Tops concerned by rise in turnovers

Junior guard Ken Brown saves a ball from going out of bounds under Memphis’ basket Saturday night at the FedEx Forum in Memphis, Tenn., December 4, 2010. WKU lost 77-61.

Zach Greenwell

Senior forward Sergio Kerusch said it’s “back to the lab” for WKU after Saturday’s loss to Memphis.

The Toppers are probably hoping there’s a cure for the turnover-bug somewhere in that lab.

WKU (3-5) turned the ball over 20 times against the Tigers, including 16 in the first half, giving it 61 turnovers in its last three games. The Toppers also had 16 turnovers in the first half last Wednesday at Vanderbilt.

“It’s just glitches,” Kerusch said. “Everybody’s trying to find their role, and at the same time, we have young guards. We just have our guards trying to find their place in our offense. It was a hard-paced and a fast-paced game, and we had a lot of turnovers early.”

The turnovers were fast and furious for WKU in Memphis, as the team racked up six before five minutes had been played.

Head Coach Ken McDonald said that put the Toppers behind the eight ball faster than expected, and it also created what turned out to be an insurmountable 16-point deficit at halftime.

“You can’t allow teams to come out and be that confident after eight minutes because of us shooting ourselves in the foot,” McDonald said. “That’s stuff that we can control. As we learn that over time, we’re going to be better.”

McDonald said he was embarrassed after WKU’s loss to Vanderbilt because the turnovers were coupled with a lack of effort. He seemed more frustrated than ashamed after the 77-61 loss to Memphis, mainly because a rash of hustle plays were spoiled by “careless turnovers.”

The Toppers had 25 offensive rebounds in the game, but that translated into just 21 second-chance points. They took seven charges but shot 31.5 percent from the field.

“There was definitely more effort,” McDonald said. “The guys did some really good stuff in terms of energy … but you go into the half with 16 turnovers, and you’re spotting the team points.”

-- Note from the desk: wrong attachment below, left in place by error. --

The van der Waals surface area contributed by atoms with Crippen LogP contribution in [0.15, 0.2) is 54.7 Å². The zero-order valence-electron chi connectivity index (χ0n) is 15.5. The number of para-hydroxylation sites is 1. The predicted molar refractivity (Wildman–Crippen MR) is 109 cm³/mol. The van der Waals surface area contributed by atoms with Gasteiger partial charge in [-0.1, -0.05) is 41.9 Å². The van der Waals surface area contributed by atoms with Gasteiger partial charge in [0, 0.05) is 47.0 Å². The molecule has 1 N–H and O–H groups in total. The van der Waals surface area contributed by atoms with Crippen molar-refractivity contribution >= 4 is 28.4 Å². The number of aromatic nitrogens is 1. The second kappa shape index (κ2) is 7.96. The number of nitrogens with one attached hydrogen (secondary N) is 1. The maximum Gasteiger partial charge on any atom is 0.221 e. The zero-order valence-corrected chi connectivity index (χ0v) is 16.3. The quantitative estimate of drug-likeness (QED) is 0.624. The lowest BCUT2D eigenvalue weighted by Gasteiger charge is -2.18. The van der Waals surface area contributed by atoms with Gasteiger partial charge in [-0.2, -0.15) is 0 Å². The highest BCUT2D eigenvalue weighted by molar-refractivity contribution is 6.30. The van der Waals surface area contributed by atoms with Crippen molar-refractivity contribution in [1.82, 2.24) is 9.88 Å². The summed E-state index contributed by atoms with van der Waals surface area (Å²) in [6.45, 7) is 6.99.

The Toppers have had a flurry of turnovers come very quickly.

WKU averaged 15 turnovers per game through its first five contests and had a season-low nine miscues in a loss to Davidson in the Puerto Rico Tip-Off.

Since then, WKU’s averaged more than 20 turnovers in losses to South Carolina, Vanderbilt and Memphis.

“This is a game that we pretty much lost for ourselves,” senior forward Steffphon Pettigrew said after the Memphis loss. “Having 16 turnovers in the first half — you can’t have 16 turnovers against a team like this.”

Wednesday’s game at Bowling Green State will be as good a chance as any for the Toppers to break out of their funk.

The Falcons have won just one game this season and lost six straight. Tipoff is set for 6 p.m.

Although BGSU doesn’t look too formidable on paper, Kerusch said WKU is in no position to walk into a game overconfident. He said the Toppers are trying to wipe away all turnovers flashing in their minds, but there’s a lesson to be learned from the way they spoiled good effort at Memphis.

“I can’t get on the bus and feel good about a loss,” Kerusch said. “I don’t believe the team’s mentality can feel good about a loss because we’re a winning program, and we want to win. I just think we’re going to take this knock on the chin, go back into the lab … and play our hearts out.”